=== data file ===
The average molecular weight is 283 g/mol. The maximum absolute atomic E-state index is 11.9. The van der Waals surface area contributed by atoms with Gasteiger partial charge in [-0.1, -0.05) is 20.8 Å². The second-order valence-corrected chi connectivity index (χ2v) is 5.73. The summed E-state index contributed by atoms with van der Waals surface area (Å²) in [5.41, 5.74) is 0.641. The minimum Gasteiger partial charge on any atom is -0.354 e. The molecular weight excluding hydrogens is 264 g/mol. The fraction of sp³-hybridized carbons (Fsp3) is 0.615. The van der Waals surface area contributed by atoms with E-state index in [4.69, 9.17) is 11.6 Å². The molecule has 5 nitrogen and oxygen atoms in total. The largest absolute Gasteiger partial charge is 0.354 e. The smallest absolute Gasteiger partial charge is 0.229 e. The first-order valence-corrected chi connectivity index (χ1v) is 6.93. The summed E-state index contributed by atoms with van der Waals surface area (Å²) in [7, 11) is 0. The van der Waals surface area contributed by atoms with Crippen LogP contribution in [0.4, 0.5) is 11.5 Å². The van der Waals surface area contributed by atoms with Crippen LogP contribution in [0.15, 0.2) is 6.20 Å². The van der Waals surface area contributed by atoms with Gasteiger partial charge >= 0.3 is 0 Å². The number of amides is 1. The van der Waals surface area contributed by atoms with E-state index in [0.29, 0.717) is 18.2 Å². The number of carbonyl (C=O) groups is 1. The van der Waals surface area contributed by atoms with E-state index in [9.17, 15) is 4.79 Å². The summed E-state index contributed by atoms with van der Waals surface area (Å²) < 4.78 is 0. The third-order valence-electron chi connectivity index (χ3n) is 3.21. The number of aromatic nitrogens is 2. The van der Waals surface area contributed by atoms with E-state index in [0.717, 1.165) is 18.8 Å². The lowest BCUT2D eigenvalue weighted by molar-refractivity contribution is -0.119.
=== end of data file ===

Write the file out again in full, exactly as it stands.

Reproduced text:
The average molecular weight is 283 g/mol. The maximum absolute atomic E-state index is 11.9. The van der Waals surface area contributed by atoms with Gasteiger partial charge in [-0.1, -0.05) is 20.8 Å². The second-order valence-corrected chi connectivity index (χ2v) is 5.73. The summed E-state index contributed by atoms with van der Waals surface area (Å²) in [5.41, 5.74) is 0.641. The minimum Gasteiger partial charge on any atom is -0.354 e. The molecular weight excluding hydrogens is 264 g/mol. The fraction of sp³-hybridized carbons (Fsp3) is 0.615. The van der Waals surface area contributed by atoms with E-state index in [4.69, 9.17) is 11.6 Å². The molecule has 5 nitrogen and oxygen atoms in total. The largest absolute Gasteiger partial charge is 0.354 e. The smallest absolute Gasteiger partial charge is 0.229 e. The first-order valence-corrected chi connectivity index (χ1v) is 6.93. The summed E-state index contributed by atoms with van der Waals surface area (Å²) in [7, 11) is 0. The van der Waals surface area contributed by atoms with Crippen LogP contribution in [0.4, 0.5) is 11.5 Å². The van der Waals surface area contributed by atoms with Crippen LogP contribution in [0.15, 0.2) is 6.20 Å². The van der Waals surface area contributed by atoms with Gasteiger partial charge >= 0.3 is 0 Å². The number of amides is 1. The van der Waals surface area contributed by atoms with E-state index in [0.29, 0.717) is 18.2 Å². The number of carbonyl (C=O) groups is 1. The van der Waals surface area contributed by atoms with E-state index in [9.17, 15) is 4.79 Å². The summed E-state index contributed by atoms with van der Waals surface area (Å²) < 4.78 is 0. The third-order valence-electron chi connectivity index (χ3n) is 3.21. The number of aromatic nitrogens is 2. The van der Waals surface area contributed by atoms with E-state index in [0.717, 1.165) is 18.8 Å². The lowest BCUT2D eigenvalue weighted by molar-refractivity contribution is -0.119.